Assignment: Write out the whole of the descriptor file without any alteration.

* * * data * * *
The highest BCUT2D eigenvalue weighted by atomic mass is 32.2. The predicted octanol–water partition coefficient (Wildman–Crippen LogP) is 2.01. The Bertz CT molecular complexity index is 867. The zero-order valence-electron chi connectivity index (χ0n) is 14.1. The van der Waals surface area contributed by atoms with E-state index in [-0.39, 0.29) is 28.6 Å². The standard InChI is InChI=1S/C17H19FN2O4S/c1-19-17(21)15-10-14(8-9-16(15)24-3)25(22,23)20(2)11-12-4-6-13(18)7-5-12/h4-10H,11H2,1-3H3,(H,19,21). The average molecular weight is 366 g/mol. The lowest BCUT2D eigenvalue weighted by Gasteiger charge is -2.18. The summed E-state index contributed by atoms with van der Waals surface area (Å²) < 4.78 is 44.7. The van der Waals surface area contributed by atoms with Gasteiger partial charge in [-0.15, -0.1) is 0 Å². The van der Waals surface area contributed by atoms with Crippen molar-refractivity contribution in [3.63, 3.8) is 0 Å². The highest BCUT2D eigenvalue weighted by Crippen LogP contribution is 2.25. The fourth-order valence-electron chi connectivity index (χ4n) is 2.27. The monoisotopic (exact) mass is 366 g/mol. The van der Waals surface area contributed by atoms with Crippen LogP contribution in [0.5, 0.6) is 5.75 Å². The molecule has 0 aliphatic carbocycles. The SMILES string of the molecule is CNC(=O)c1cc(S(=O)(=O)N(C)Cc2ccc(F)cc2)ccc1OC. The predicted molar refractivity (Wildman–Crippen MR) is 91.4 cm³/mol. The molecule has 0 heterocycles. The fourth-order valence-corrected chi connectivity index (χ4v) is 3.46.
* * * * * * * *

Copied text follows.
The highest BCUT2D eigenvalue weighted by atomic mass is 32.2. The predicted octanol–water partition coefficient (Wildman–Crippen LogP) is 2.01. The Bertz CT molecular complexity index is 867. The zero-order valence-electron chi connectivity index (χ0n) is 14.1. The van der Waals surface area contributed by atoms with E-state index in [-0.39, 0.29) is 28.6 Å². The standard InChI is InChI=1S/C17H19FN2O4S/c1-19-17(21)15-10-14(8-9-16(15)24-3)25(22,23)20(2)11-12-4-6-13(18)7-5-12/h4-10H,11H2,1-3H3,(H,19,21). The average molecular weight is 366 g/mol. The lowest BCUT2D eigenvalue weighted by Gasteiger charge is -2.18. The summed E-state index contributed by atoms with van der Waals surface area (Å²) < 4.78 is 44.7. The van der Waals surface area contributed by atoms with Gasteiger partial charge in [-0.15, -0.1) is 0 Å². The van der Waals surface area contributed by atoms with Crippen molar-refractivity contribution in [3.63, 3.8) is 0 Å². The highest BCUT2D eigenvalue weighted by Crippen LogP contribution is 2.25. The fourth-order valence-electron chi connectivity index (χ4n) is 2.27. The monoisotopic (exact) mass is 366 g/mol. The van der Waals surface area contributed by atoms with Crippen LogP contribution in [0.5, 0.6) is 5.75 Å². The molecule has 0 aliphatic carbocycles. The SMILES string of the molecule is CNC(=O)c1cc(S(=O)(=O)N(C)Cc2ccc(F)cc2)ccc1OC. The predicted molar refractivity (Wildman–Crippen MR) is 91.4 cm³/mol. The molecule has 0 heterocycles. The fourth-order valence-corrected chi connectivity index (χ4v) is 3.46.